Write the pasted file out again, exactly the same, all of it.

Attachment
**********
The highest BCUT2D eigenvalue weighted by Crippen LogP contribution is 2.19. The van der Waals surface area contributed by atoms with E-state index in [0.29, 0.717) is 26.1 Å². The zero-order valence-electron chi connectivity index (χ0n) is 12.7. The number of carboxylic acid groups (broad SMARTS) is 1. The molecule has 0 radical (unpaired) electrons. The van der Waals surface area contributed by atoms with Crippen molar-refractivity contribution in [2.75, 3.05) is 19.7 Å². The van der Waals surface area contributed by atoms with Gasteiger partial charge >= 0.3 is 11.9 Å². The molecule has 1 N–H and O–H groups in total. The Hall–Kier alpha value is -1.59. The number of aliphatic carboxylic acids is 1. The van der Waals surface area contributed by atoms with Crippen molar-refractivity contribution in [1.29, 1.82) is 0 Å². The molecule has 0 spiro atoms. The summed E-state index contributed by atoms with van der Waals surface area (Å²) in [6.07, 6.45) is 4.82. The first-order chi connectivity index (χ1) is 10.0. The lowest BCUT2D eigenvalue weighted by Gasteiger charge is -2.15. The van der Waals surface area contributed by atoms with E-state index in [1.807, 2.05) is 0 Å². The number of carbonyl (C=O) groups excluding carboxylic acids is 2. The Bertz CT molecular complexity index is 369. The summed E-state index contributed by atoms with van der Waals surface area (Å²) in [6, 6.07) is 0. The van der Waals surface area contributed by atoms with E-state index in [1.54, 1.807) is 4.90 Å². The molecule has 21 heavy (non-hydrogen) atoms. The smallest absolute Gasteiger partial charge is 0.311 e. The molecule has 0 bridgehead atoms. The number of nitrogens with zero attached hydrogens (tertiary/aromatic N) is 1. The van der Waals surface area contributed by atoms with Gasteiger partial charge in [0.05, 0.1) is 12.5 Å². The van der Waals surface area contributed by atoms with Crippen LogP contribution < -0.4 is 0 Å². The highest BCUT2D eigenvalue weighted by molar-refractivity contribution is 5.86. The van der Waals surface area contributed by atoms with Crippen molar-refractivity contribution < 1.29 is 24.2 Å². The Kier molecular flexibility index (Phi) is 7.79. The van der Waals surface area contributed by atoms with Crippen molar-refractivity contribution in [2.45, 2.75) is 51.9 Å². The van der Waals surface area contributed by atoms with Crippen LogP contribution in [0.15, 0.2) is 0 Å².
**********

The highest BCUT2D eigenvalue weighted by Crippen LogP contribution is 2.19. The van der Waals surface area contributed by atoms with E-state index in [0.29, 0.717) is 26.1 Å². The zero-order valence-electron chi connectivity index (χ0n) is 12.7. The number of carboxylic acid groups (broad SMARTS) is 1. The molecule has 0 radical (unpaired) electrons. The van der Waals surface area contributed by atoms with Crippen molar-refractivity contribution in [2.75, 3.05) is 19.7 Å². The van der Waals surface area contributed by atoms with Gasteiger partial charge >= 0.3 is 11.9 Å². The molecule has 1 N–H and O–H groups in total. The Hall–Kier alpha value is -1.59. The number of aliphatic carboxylic acids is 1. The van der Waals surface area contributed by atoms with Crippen molar-refractivity contribution in [1.29, 1.82) is 0 Å². The molecule has 0 spiro atoms. The summed E-state index contributed by atoms with van der Waals surface area (Å²) in [6.07, 6.45) is 4.82. The first-order chi connectivity index (χ1) is 10.0. The lowest BCUT2D eigenvalue weighted by Gasteiger charge is -2.15. The van der Waals surface area contributed by atoms with E-state index in [1.807, 2.05) is 0 Å². The number of carbonyl (C=O) groups excluding carboxylic acids is 2. The Bertz CT molecular complexity index is 369. The summed E-state index contributed by atoms with van der Waals surface area (Å²) in [6, 6.07) is 0. The van der Waals surface area contributed by atoms with E-state index in [1.54, 1.807) is 4.90 Å². The molecule has 21 heavy (non-hydrogen) atoms. The smallest absolute Gasteiger partial charge is 0.311 e. The molecule has 0 bridgehead atoms. The number of nitrogens with zero attached hydrogens (tertiary/aromatic N) is 1. The van der Waals surface area contributed by atoms with Gasteiger partial charge in [0.05, 0.1) is 12.5 Å². The van der Waals surface area contributed by atoms with Crippen LogP contribution < -0.4 is 0 Å². The highest BCUT2D eigenvalue weighted by molar-refractivity contribution is 5.86. The van der Waals surface area contributed by atoms with Crippen molar-refractivity contribution < 1.29 is 24.2 Å². The Kier molecular flexibility index (Phi) is 7.79. The van der Waals surface area contributed by atoms with Crippen molar-refractivity contribution in [2.45, 2.75) is 51.9 Å². The van der Waals surface area contributed by atoms with Crippen LogP contribution in [0.15, 0.2) is 0 Å².